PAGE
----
Abortion providers to meet with Kamala Harris virtually at the White House

Kamala Harris will meet with an OB/GYN who works at Planned Parenthood, along with other abortion providers, as the Supreme Court weighs a reversal of Roe v. Wade

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Vice President Kamala Harris will meet virtually with abortion providers at the White House on Thursday morning, as the Supreme Court considers a key abortion case after an opinion overturning Roe v. Wade (1973) leaked earlier this month.

Harris will speak with abortion providers over livestream video in a 2 p.m. Eastern event at the White House Thursday, a White House official told Fox News. The vice president will provide opening remarks, speak with the providers, and engage with pro-choice advocates in the audience.

Harris will hear stories from abortion providers working in states with the tightest restrictions on abortion. She will thank them for fighting to protect reproductive health care, despite personal risk, and vow that the administration will defend women's access to abortion, the official told Fox News.

PRO-LIFE ADVOCATES RIP KAMALA HARRIS' PREDICTION THAT ‘WOMEN WILL DIE’ IF ROE V. WADE IS OVERTURNED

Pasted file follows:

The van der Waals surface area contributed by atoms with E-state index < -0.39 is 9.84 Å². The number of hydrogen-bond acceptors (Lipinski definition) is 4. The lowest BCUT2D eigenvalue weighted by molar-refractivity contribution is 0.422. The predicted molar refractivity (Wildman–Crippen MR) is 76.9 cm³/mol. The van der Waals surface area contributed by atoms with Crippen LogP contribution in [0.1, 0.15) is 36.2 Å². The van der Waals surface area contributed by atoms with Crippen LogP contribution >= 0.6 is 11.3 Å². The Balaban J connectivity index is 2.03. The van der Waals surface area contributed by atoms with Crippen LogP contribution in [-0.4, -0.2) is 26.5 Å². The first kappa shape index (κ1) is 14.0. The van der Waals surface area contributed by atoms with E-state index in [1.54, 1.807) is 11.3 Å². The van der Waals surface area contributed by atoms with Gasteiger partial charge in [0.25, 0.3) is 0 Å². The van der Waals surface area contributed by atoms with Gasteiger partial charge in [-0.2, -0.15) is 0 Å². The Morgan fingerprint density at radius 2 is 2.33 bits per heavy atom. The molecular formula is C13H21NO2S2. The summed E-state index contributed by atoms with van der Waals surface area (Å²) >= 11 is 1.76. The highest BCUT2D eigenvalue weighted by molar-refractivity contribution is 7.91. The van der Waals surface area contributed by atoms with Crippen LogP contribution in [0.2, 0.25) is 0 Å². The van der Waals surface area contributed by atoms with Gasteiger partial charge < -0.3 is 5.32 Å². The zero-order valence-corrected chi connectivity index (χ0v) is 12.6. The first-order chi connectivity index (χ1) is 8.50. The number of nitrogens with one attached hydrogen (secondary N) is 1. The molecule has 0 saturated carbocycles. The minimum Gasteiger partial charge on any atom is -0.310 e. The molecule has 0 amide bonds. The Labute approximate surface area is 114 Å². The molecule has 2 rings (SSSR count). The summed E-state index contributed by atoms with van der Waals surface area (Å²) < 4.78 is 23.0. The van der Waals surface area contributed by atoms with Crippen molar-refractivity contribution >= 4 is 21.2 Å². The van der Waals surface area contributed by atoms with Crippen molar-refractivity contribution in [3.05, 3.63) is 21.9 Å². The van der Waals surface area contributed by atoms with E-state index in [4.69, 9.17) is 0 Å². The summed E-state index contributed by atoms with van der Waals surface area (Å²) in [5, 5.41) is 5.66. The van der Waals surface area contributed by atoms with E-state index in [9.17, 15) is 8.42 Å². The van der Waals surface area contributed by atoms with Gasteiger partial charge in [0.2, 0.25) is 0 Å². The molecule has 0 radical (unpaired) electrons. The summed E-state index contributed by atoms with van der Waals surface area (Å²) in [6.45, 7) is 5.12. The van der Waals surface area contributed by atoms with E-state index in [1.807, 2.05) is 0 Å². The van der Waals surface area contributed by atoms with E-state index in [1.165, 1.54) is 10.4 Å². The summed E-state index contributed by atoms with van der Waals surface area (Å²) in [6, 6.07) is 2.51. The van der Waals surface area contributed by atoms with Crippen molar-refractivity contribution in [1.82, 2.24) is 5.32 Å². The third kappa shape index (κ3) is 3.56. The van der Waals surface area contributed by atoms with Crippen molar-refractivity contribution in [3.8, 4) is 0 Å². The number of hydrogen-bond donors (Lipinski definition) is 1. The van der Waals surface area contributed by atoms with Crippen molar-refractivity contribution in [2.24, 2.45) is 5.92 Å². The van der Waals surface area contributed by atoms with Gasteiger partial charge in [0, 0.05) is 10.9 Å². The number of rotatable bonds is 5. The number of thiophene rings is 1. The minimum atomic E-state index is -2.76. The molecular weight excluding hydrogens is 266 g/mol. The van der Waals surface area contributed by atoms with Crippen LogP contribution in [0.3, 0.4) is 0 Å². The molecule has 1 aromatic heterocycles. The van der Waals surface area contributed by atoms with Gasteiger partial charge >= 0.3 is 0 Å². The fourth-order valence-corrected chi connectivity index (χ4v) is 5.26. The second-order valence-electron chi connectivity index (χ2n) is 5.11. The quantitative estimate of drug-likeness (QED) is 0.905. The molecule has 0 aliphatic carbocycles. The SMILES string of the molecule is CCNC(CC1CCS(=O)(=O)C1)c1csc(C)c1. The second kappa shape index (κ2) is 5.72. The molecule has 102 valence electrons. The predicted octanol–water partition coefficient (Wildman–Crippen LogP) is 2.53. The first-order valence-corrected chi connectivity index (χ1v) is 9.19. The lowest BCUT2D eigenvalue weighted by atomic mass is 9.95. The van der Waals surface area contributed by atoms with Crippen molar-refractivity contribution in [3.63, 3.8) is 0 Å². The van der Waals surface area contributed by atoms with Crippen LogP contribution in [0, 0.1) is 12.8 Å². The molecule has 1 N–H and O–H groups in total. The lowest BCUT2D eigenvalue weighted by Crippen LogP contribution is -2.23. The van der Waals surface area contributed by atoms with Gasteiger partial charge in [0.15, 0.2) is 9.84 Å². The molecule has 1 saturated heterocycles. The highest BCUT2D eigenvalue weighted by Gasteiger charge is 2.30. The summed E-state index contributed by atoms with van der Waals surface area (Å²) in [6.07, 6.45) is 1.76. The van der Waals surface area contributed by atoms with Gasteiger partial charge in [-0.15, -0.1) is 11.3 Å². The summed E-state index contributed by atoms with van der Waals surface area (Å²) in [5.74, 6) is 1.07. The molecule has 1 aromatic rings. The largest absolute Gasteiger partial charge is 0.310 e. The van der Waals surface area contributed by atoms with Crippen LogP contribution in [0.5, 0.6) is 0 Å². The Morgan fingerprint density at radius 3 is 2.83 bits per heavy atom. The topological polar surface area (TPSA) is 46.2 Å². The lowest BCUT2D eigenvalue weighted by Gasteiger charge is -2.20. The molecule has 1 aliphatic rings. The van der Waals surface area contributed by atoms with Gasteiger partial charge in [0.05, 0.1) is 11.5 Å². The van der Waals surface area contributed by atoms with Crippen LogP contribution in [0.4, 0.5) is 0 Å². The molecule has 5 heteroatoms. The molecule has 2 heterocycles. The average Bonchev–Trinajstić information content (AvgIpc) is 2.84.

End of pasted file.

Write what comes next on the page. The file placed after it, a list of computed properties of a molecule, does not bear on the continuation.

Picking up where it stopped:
Confirmed participants include Dr. Rebecca Taub, an OB/GYN practicing in California, Oklahoma, and Kansas; Dr. Bhavik Kumar, an OB/GYN with Planned Parenthood practicing in Texas; Dr. Colleen McNicholas, chief medical officer for Planned Parenthood of St. Louis, Missouri; and Helen Weems, a registered nurse and founding director of All Families Healthcare in Montana.

(Photo by Drew Angerer/Getty Images)

(Photo by Drew Angerer/Getty Images) (Photo by Drew Angerer/Getty Images)

Harris, a longtime advocate of abortion rights, previously met with abortion providers in Sept. 2021 to discuss the impact of Texas' S.B. 8. As California attorney general, she signed onto multiple amicus briefs to defend abortion access.

The vice president reacted strongly when Supreme Court Chief Justice John Roberts confirmed that Justice Samuel Alito's draft opinion in the Dobbs case striking down Roe was genuine. Although the draft dates back to February, and it does not represent the current or final opinion of the Court, Harris declared that "the rights of all Americans are at risk."

"Roe ensures a woman’s right to choose to have an abortion," Harris said. "It also, at its root, protects the fundamental right to privacy. What is clear is that opponents of Roe want to punish women and take away their rights to make decisions about their own bodies. Republican legislators in states across the country are weaponizing the use of the law against women."

Security fencing is in place outside the Supreme Court in Washington, Saturday, May 14, 2022, ahead of expected abortion right rallies later in the day. (Photo/Pablo Martinez Monsivais)

Security fencing is in place outside the Supreme Court in Washington, Saturday, May 14, 2022, ahead of expected abortion right rallies later in the day. (Photo/Pablo Martinez Monsivais)